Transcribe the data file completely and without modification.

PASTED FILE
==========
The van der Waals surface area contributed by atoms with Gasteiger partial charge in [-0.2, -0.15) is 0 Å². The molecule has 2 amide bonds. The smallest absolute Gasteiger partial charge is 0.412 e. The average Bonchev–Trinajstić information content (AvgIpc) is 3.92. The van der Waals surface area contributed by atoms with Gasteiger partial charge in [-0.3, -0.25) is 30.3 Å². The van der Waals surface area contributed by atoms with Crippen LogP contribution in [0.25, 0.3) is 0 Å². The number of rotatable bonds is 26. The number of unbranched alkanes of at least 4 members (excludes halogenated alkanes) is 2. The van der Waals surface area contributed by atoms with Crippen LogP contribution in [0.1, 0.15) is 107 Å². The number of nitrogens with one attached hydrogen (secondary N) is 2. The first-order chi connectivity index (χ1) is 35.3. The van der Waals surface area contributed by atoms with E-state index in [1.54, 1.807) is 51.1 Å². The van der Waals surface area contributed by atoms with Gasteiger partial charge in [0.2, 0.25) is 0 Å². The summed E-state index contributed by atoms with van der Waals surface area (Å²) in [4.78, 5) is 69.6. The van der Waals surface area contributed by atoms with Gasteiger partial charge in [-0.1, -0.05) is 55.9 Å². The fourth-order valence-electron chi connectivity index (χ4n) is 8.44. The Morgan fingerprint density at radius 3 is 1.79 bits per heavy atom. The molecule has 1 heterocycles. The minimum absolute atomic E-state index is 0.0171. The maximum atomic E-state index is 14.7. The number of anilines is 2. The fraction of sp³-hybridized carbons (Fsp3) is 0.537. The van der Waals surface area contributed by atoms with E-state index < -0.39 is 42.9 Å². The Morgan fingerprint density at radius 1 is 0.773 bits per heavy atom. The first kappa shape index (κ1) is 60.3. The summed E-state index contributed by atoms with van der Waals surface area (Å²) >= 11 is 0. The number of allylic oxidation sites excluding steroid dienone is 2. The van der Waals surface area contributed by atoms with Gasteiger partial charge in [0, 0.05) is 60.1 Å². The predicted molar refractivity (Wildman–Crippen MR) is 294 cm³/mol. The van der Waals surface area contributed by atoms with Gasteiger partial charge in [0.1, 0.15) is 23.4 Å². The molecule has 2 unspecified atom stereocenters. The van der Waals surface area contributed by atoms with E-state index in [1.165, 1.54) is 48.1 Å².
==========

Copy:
The van der Waals surface area contributed by atoms with Gasteiger partial charge in [-0.2, -0.15) is 0 Å². The molecule has 2 amide bonds. The smallest absolute Gasteiger partial charge is 0.412 e. The average Bonchev–Trinajstić information content (AvgIpc) is 3.92. The van der Waals surface area contributed by atoms with Gasteiger partial charge in [-0.3, -0.25) is 30.3 Å². The van der Waals surface area contributed by atoms with Crippen LogP contribution in [0.25, 0.3) is 0 Å². The number of rotatable bonds is 26. The number of unbranched alkanes of at least 4 members (excludes halogenated alkanes) is 2. The van der Waals surface area contributed by atoms with Crippen LogP contribution in [0.1, 0.15) is 107 Å². The number of nitrogens with one attached hydrogen (secondary N) is 2. The first-order chi connectivity index (χ1) is 35.3. The van der Waals surface area contributed by atoms with E-state index in [1.54, 1.807) is 51.1 Å². The van der Waals surface area contributed by atoms with Gasteiger partial charge in [0.2, 0.25) is 0 Å². The summed E-state index contributed by atoms with van der Waals surface area (Å²) in [4.78, 5) is 69.6. The van der Waals surface area contributed by atoms with Gasteiger partial charge in [-0.1, -0.05) is 55.9 Å². The fourth-order valence-electron chi connectivity index (χ4n) is 8.44. The Morgan fingerprint density at radius 3 is 1.79 bits per heavy atom. The molecule has 1 heterocycles. The minimum absolute atomic E-state index is 0.0171. The maximum atomic E-state index is 14.7. The number of anilines is 2. The fraction of sp³-hybridized carbons (Fsp3) is 0.537. The van der Waals surface area contributed by atoms with E-state index < -0.39 is 42.9 Å². The Morgan fingerprint density at radius 1 is 0.773 bits per heavy atom. The first kappa shape index (κ1) is 60.3. The summed E-state index contributed by atoms with van der Waals surface area (Å²) >= 11 is 0. The number of allylic oxidation sites excluding steroid dienone is 2. The van der Waals surface area contributed by atoms with Gasteiger partial charge in [0, 0.05) is 60.1 Å². The predicted molar refractivity (Wildman–Crippen MR) is 294 cm³/mol. The van der Waals surface area contributed by atoms with Gasteiger partial charge in [0.1, 0.15) is 23.4 Å². The molecule has 2 unspecified atom stereocenters. The van der Waals surface area contributed by atoms with E-state index in [1.165, 1.54) is 48.1 Å².